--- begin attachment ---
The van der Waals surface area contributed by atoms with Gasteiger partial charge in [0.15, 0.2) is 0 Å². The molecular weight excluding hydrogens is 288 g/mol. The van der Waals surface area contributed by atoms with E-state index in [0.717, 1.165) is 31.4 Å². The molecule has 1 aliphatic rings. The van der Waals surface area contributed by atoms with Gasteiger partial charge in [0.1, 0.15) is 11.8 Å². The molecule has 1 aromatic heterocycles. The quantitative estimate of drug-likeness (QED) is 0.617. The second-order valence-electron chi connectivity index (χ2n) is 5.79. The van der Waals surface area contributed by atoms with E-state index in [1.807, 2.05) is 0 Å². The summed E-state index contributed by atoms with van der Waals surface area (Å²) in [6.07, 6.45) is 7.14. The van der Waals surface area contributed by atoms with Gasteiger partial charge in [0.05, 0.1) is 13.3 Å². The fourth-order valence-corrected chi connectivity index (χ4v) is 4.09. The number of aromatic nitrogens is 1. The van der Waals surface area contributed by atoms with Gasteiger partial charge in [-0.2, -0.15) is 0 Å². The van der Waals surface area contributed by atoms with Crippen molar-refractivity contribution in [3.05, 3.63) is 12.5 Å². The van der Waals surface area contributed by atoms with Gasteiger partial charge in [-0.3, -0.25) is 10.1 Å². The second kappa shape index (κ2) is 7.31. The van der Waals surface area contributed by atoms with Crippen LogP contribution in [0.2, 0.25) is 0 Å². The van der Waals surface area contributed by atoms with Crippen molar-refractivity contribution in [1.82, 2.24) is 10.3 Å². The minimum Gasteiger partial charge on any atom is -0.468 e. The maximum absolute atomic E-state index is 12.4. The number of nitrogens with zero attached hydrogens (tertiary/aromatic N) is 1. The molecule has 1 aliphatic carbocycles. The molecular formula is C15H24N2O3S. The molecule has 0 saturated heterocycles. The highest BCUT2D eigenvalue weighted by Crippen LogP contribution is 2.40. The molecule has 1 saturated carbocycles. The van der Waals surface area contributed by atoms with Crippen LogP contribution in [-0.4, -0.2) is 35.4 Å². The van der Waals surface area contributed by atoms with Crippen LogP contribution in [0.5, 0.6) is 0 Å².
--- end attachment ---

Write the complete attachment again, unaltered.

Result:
The van der Waals surface area contributed by atoms with Gasteiger partial charge in [0.15, 0.2) is 0 Å². The molecular weight excluding hydrogens is 288 g/mol. The van der Waals surface area contributed by atoms with E-state index in [0.717, 1.165) is 31.4 Å². The molecule has 1 aliphatic rings. The van der Waals surface area contributed by atoms with Gasteiger partial charge in [0.1, 0.15) is 11.8 Å². The molecule has 1 aromatic heterocycles. The quantitative estimate of drug-likeness (QED) is 0.617. The second-order valence-electron chi connectivity index (χ2n) is 5.79. The van der Waals surface area contributed by atoms with E-state index in [1.807, 2.05) is 0 Å². The summed E-state index contributed by atoms with van der Waals surface area (Å²) in [6.07, 6.45) is 7.14. The van der Waals surface area contributed by atoms with Gasteiger partial charge in [0.05, 0.1) is 13.3 Å². The fourth-order valence-corrected chi connectivity index (χ4v) is 4.09. The number of aromatic nitrogens is 1. The van der Waals surface area contributed by atoms with Gasteiger partial charge in [-0.2, -0.15) is 0 Å². The van der Waals surface area contributed by atoms with Crippen molar-refractivity contribution in [3.05, 3.63) is 12.5 Å². The van der Waals surface area contributed by atoms with Gasteiger partial charge in [-0.3, -0.25) is 10.1 Å². The second kappa shape index (κ2) is 7.31. The van der Waals surface area contributed by atoms with Crippen LogP contribution in [0.2, 0.25) is 0 Å². The van der Waals surface area contributed by atoms with Crippen molar-refractivity contribution in [1.82, 2.24) is 10.3 Å². The minimum Gasteiger partial charge on any atom is -0.468 e. The maximum absolute atomic E-state index is 12.4. The number of nitrogens with zero attached hydrogens (tertiary/aromatic N) is 1. The molecule has 1 aliphatic carbocycles. The molecular formula is C15H24N2O3S. The molecule has 0 saturated heterocycles. The highest BCUT2D eigenvalue weighted by Crippen LogP contribution is 2.40. The molecule has 1 saturated carbocycles. The van der Waals surface area contributed by atoms with Crippen LogP contribution in [-0.4, -0.2) is 35.4 Å². The van der Waals surface area contributed by atoms with Crippen LogP contribution in [0.5, 0.6) is 0 Å².